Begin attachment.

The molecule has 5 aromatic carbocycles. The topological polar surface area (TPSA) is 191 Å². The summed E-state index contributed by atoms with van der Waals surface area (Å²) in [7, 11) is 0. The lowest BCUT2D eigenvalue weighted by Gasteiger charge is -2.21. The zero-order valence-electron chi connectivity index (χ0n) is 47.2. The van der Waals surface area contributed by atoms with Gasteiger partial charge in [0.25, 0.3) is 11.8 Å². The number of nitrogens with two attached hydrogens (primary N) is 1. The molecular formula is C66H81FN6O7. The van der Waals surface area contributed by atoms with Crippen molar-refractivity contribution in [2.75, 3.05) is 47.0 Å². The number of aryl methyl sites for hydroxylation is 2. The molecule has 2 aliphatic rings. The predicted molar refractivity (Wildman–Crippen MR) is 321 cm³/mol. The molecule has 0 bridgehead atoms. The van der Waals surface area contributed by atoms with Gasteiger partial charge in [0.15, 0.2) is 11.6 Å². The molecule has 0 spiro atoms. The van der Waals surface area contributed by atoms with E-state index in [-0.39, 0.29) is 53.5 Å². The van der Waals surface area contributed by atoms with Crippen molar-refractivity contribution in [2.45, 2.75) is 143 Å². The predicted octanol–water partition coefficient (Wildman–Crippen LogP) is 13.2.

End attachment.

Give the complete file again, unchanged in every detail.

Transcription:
The molecule has 5 aromatic carbocycles. The topological polar surface area (TPSA) is 191 Å². The summed E-state index contributed by atoms with van der Waals surface area (Å²) in [7, 11) is 0. The lowest BCUT2D eigenvalue weighted by Gasteiger charge is -2.21. The zero-order valence-electron chi connectivity index (χ0n) is 47.2. The van der Waals surface area contributed by atoms with Gasteiger partial charge in [0.25, 0.3) is 11.8 Å². The number of nitrogens with two attached hydrogens (primary N) is 1. The molecular formula is C66H81FN6O7. The van der Waals surface area contributed by atoms with Crippen molar-refractivity contribution in [2.75, 3.05) is 47.0 Å². The number of aryl methyl sites for hydroxylation is 2. The molecule has 2 aliphatic rings. The predicted molar refractivity (Wildman–Crippen MR) is 321 cm³/mol. The molecule has 0 bridgehead atoms. The van der Waals surface area contributed by atoms with Gasteiger partial charge in [0.15, 0.2) is 11.6 Å². The molecule has 0 spiro atoms. The van der Waals surface area contributed by atoms with E-state index in [-0.39, 0.29) is 53.5 Å². The van der Waals surface area contributed by atoms with Crippen molar-refractivity contribution in [2.45, 2.75) is 143 Å². The predicted octanol–water partition coefficient (Wildman–Crippen LogP) is 13.2.